Bates, Berkeley, Barnum & Bailey

Wherein the public commons and ire top the City Council agenda.

When Berkeley Mayor Tom Bates presided over the first discussion of his Public Commons for Everyone Initiative back in March, he had to face more than an hour of withering criticism for his plan to end “problematic street behavior.”

ACLU lawyer Jim Chanin called it “a wedge issue, by wedge-issue politicians and scapegoating bureaucrats.” Tree-sitting troublemaker Zachary RunningWolf, who got about 3 percent of the vote running for mayor in 2006, stood before the council in flip-flops and announced his 2008 run. “My administration,” he scolded Bates, “will not be dealing with ridiculous things like persecuting the homeless.” A homeless woman with heavily slurred speech issued a profanity-laced warning that included mention of Jesus being homeless his entire life and ended with a reference to Bates’ sex life with his wife, State Assemblywoman Loni Hancock.

Two months later, the Public Commons item came before the council again, this time as the evening’s final task. A much smaller crowd was on hand, awaiting a brief turn at the mike before the clock struck midnight and they turned into heirloom pumpkins. Critics and supporters alike were limited to one minute each. A handful of business leaders thanked the mayor for his resolve, and urged the council to “move forward.” As RunningWolf approached the podium, the mayor cracked a joke to the clerk to cut off his mike after sixty seconds, but a fast-talking RunningWolf still managed to criticize the mayor, the police department, the University of California, British Petroleum, and the melting of polar ice caps. He even slipped in another quick plug for his 2008 campaign.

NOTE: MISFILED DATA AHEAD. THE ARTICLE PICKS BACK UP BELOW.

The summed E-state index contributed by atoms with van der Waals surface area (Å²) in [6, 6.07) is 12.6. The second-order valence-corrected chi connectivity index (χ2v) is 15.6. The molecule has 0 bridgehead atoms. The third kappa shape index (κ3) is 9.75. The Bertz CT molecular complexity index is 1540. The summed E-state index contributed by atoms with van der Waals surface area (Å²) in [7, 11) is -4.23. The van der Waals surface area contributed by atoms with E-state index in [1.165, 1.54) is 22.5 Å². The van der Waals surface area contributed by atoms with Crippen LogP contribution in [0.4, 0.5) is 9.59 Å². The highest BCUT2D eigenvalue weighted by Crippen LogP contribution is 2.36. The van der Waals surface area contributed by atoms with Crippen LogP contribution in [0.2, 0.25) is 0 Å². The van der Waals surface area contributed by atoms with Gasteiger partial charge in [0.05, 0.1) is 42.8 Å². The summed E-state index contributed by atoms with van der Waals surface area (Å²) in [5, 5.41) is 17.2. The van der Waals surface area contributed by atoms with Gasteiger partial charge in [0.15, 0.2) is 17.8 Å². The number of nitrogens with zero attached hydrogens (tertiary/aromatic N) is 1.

The Public Commons item came up for a third time late last month. Mayor Bates usually gets his way in council matters, but he faced a minor revolt when he attempted to push the vote through well after midnight. Councilmembers Betty Olds and Max Anderson, who can hardly agree on anything during the day, were packing up their things, clearly pissed, as the item came up. Both refused to vote any way other than “absent,” and the meeting ended with a whimper at 12.45 a.m.

The mayor’s item had failed, it seemed, but later in the week the meeting summary read: “Based upon advice from the City Attorney, no legally effective action was taken and the item will appear on the June 12, 2007 City Council agenda.”

In what was perhaps another late meeting, certainly well past this paper’s deadline, the council was scheduled to vote Tuesday night on whether to ban smoking in “public areas,” increase fines for relieving oneself (both numbers) in public, and allow police to hand out tickets for lying on the sidewalk without having to give a warning first.

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